Why, I wonder – why did I become so uncomfortable in the workshop by The100Hands, while so at ease back then in Hammerfest? Somehow, I was sure that they would have my back covered. That they wouldn’t abandon or make a fool of me.
How we meet; on what terms and conditions for responsibility and power, plays an important role in this. There is a big difference between interacting with a professional performer, knowing that the main responsibility is in their hands, and between interacting with other members of the audience, not knowing what days and experiences they bring with them, to what extent they are prepared for this shared moment of performing. In some performers I trust, in others not. And some days, and with some audience members, I am open to explore, to share intimacy, and other days, and with other people, not so much. On my second day, attending Dutch theatre festival Boulevard in ‘s-Hertogenbosch it takes a huge effort, a big chunk of courage to just enter the performance space.
Searching for my space in the common space
As a child I would greet people in the street, saying hi as we passed. Growing up in the suburbs of a midsize Norwegian town, it felt odd to be walking down a desolated street, not greeting and by that acknowledging the one or two other persons passing you there. I was not a very outward person, I am rather shy, but these short relations with others have always given me much pleasure.
I realise, small moments of togetherness have always moved me, especially when they happen between strangers. The way we form temporary units or collectives is very appealing to me. Whether they only last for a few seconds, like in moments you see something strange – someone behaving in a way that surprises you – and you meet the eyes of someone else seeing the same thing, sharing the surprise, joy or even anger. Or in performances, where several of these small units often occur within the larger collective we somehow form in the time the performance lasts.
I carry these meetings with me and remember many of them. How we share pleasure, pain and moments of slapstick as we pass each other. I remember being about seven years old, walking up a small hill, on my way to the store, meeting the eyes of an older man, how we said hi, and then kept walking. Nothing more than that. It was summer, I was most likely going to buy an ice cream. Before learning fear of others, and shame, I would greet everyone.
I was reminded of this as I watched Chiara Bersani in Seeking Unicorns. She slowly makes her way through the Kapel GAST. In a room that has features like it’s been a church once, with big windows high up on the wall. Arches at the end of the space, and hard, tiled floors. We, the audience or temporary guests, are seated on soft cushions on the floor, or on comfortable chairs, covered with velour. She, on the other hand, has a tiny figure. At first, lying on the floor, in one corner of what is the temporary stage. Then, she moves on all four, on knuckles and knees, much like I imagine a tiny unicorn would move. Pausing, looking startled when someone in the room coughs. Moving around the space, making eye contact with most, if not all, people in the room.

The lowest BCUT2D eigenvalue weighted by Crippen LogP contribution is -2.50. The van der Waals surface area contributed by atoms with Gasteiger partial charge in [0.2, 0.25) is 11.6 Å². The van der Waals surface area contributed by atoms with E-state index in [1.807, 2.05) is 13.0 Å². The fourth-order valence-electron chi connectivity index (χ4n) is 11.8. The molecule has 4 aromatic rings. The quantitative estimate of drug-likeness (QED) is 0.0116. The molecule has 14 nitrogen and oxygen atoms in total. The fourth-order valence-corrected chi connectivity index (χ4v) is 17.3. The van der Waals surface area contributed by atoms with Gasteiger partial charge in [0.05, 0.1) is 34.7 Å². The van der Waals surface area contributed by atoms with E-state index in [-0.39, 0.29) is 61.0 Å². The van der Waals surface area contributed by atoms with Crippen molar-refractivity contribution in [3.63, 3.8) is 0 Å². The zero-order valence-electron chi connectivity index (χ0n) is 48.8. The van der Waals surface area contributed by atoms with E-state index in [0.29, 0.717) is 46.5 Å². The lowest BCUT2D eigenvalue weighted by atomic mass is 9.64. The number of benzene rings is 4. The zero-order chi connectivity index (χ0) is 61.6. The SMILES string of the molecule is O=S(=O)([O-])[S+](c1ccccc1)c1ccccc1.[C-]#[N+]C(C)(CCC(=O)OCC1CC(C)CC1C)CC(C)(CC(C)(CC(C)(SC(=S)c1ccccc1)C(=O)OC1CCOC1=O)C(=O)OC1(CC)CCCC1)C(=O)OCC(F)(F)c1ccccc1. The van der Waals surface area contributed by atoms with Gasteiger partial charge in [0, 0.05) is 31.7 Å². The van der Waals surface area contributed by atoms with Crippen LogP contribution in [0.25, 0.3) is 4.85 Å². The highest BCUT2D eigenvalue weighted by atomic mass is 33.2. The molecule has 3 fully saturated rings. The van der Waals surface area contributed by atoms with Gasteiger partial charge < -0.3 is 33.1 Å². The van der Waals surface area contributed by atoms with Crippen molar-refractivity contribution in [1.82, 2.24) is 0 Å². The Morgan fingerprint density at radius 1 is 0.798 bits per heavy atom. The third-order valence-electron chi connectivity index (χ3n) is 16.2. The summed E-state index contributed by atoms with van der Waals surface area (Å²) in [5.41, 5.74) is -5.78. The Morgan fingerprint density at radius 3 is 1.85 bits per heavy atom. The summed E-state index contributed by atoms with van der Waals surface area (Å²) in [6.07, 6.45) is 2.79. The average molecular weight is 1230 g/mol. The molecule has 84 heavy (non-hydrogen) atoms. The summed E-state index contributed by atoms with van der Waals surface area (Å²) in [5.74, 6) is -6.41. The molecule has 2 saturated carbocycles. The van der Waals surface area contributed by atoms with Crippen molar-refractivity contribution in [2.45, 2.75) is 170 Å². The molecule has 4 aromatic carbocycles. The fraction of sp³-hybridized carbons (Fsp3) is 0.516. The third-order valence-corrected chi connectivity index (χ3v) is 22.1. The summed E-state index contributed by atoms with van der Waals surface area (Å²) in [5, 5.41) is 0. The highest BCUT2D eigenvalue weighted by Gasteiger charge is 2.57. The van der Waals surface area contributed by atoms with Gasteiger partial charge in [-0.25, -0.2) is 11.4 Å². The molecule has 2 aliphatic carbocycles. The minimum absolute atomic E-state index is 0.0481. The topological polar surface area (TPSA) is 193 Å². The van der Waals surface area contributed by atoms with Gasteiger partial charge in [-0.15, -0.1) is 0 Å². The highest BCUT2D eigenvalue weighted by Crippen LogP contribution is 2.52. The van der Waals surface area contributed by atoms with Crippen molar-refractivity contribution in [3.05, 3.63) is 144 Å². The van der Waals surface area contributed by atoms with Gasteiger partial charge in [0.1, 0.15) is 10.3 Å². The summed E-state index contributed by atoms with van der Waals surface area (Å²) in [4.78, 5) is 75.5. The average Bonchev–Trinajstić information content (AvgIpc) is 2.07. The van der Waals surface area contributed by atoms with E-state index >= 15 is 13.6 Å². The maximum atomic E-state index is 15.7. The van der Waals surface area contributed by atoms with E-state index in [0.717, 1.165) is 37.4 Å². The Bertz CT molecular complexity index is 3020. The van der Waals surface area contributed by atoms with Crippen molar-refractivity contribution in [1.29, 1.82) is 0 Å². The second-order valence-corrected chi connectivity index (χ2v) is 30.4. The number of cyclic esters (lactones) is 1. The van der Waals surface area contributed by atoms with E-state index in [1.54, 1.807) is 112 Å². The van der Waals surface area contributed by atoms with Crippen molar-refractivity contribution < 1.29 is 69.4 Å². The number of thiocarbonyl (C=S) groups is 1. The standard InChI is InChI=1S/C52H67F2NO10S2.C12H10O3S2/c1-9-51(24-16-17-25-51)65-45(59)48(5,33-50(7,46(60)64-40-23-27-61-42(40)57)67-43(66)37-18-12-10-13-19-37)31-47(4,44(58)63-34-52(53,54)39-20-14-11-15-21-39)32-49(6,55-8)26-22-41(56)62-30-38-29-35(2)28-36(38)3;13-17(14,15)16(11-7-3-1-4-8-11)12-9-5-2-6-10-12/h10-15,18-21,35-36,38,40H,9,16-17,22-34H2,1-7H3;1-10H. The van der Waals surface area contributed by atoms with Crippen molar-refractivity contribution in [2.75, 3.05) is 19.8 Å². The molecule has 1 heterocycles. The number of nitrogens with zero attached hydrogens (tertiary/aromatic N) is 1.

A man is rocking and swaying to the music being played, and as she pauses in front of him, I see how she makes eye contact with the man. Close to him, he doesn’t flicker, and his seated dance seems to give echo in her, the music passes through him and on to her body. The compassionate smile of what I think is a journalist. The slightly embarrassed, but also lovingly and apologetic smile of the photographer seated next to the journalist. How much of this will she remember afterwards? How many of these meetings are stored?
On my last day at the festival, I get up early to write. I have breakfast and coffee, and more coffee, and more writing, in bed. I decide to go for a run, remembering how the endorphins almost exploded in my body the first morning here, after having a full night’s sleep, after weeks of restless nights in the moist and clammy air of the Berlin summer, looking forward to a new hit, a dose of endorphins. And the disappointment when discovering someone else is already on the treadmill, the one treadmill in the entire gym. The personal trainer suggests I ask the guy how long he will be on, but I hesitate, as I myself would have lost my flow if someone did that to me.
I just hover in the area instead. Not sure whether to keep writing on my phone and responding to emails, or: explore a new gymnastic equipment. As I am in a place in life where I am adventuring into several new areas; moving to a different city, starting a new job, I want to stay in something that is familiar to me. The joy in the familiar. In repetitions. Listening to the same playlist.
But instead I move up on something new. The fumbling as I climb on. Finding a flow, feeling good about it when I finally get there. Loosing the flow whenever I get self-conscious. Pushing myself a bit further. Trying to figure out what the machine is about. I am out of my comfort zone, but it was I who decided to go into this new situation, and the performance is for me alone.
Essay from Anette Therese Pettersen after seeing Preview: Lands of Concerts: Body Work Edition by Jija Sohn, Andrea Zavala Folache & Lucy Wilke, Show Me by The100Hands and Seeking Unicorns by Chiara Bersani at Theaterfestival Boulevard 2019. Anette is 1 of the participants of the Dance&Dare SummerSchool, an international project for creative writers who dare to look for new words for dance and performance, by Domain for Art Criticism & DansBrabant. Go here to read all the essays: http://dansbrabant.nl/en/blog/